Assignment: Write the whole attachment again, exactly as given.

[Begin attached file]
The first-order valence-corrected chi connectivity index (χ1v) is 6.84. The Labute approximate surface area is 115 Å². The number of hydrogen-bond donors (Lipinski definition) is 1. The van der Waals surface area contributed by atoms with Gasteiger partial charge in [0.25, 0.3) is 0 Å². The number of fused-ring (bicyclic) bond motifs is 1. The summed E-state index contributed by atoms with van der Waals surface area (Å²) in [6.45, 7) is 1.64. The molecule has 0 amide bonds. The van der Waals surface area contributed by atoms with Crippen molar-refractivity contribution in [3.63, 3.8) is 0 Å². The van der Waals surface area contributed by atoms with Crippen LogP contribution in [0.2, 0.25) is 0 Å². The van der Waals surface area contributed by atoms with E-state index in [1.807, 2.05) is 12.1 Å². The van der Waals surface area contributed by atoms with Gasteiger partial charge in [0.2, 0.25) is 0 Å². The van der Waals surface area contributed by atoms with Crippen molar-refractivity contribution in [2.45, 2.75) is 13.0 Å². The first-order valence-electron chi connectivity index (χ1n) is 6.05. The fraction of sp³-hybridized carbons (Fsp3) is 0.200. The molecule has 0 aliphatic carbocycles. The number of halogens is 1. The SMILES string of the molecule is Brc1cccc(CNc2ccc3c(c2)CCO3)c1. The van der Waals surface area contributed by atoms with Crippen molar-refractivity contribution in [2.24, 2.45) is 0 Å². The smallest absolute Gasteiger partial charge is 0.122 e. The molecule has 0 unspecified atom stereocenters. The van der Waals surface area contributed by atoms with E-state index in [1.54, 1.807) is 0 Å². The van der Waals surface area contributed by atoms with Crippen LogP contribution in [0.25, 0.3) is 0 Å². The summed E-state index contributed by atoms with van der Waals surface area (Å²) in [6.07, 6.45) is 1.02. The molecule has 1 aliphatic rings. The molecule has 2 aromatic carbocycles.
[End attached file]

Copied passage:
The first-order valence-corrected chi connectivity index (χ1v) is 6.84. The Labute approximate surface area is 115 Å². The number of hydrogen-bond donors (Lipinski definition) is 1. The van der Waals surface area contributed by atoms with Gasteiger partial charge in [0.25, 0.3) is 0 Å². The number of fused-ring (bicyclic) bond motifs is 1. The summed E-state index contributed by atoms with van der Waals surface area (Å²) in [6.45, 7) is 1.64. The molecule has 0 amide bonds. The van der Waals surface area contributed by atoms with Crippen molar-refractivity contribution in [3.63, 3.8) is 0 Å². The van der Waals surface area contributed by atoms with Crippen LogP contribution in [0.2, 0.25) is 0 Å². The van der Waals surface area contributed by atoms with E-state index in [1.807, 2.05) is 12.1 Å². The van der Waals surface area contributed by atoms with Gasteiger partial charge in [0.2, 0.25) is 0 Å². The van der Waals surface area contributed by atoms with Crippen molar-refractivity contribution in [2.45, 2.75) is 13.0 Å². The first-order valence-electron chi connectivity index (χ1n) is 6.05. The fraction of sp³-hybridized carbons (Fsp3) is 0.200. The molecule has 0 aliphatic carbocycles. The number of halogens is 1. The SMILES string of the molecule is Brc1cccc(CNc2ccc3c(c2)CCO3)c1. The van der Waals surface area contributed by atoms with Crippen molar-refractivity contribution in [2.24, 2.45) is 0 Å². The smallest absolute Gasteiger partial charge is 0.122 e. The molecule has 0 unspecified atom stereocenters. The van der Waals surface area contributed by atoms with E-state index in [1.54, 1.807) is 0 Å². The van der Waals surface area contributed by atoms with Crippen LogP contribution in [0.25, 0.3) is 0 Å². The summed E-state index contributed by atoms with van der Waals surface area (Å²) in [6.07, 6.45) is 1.02. The molecule has 1 aliphatic rings. The molecule has 2 aromatic carbocycles.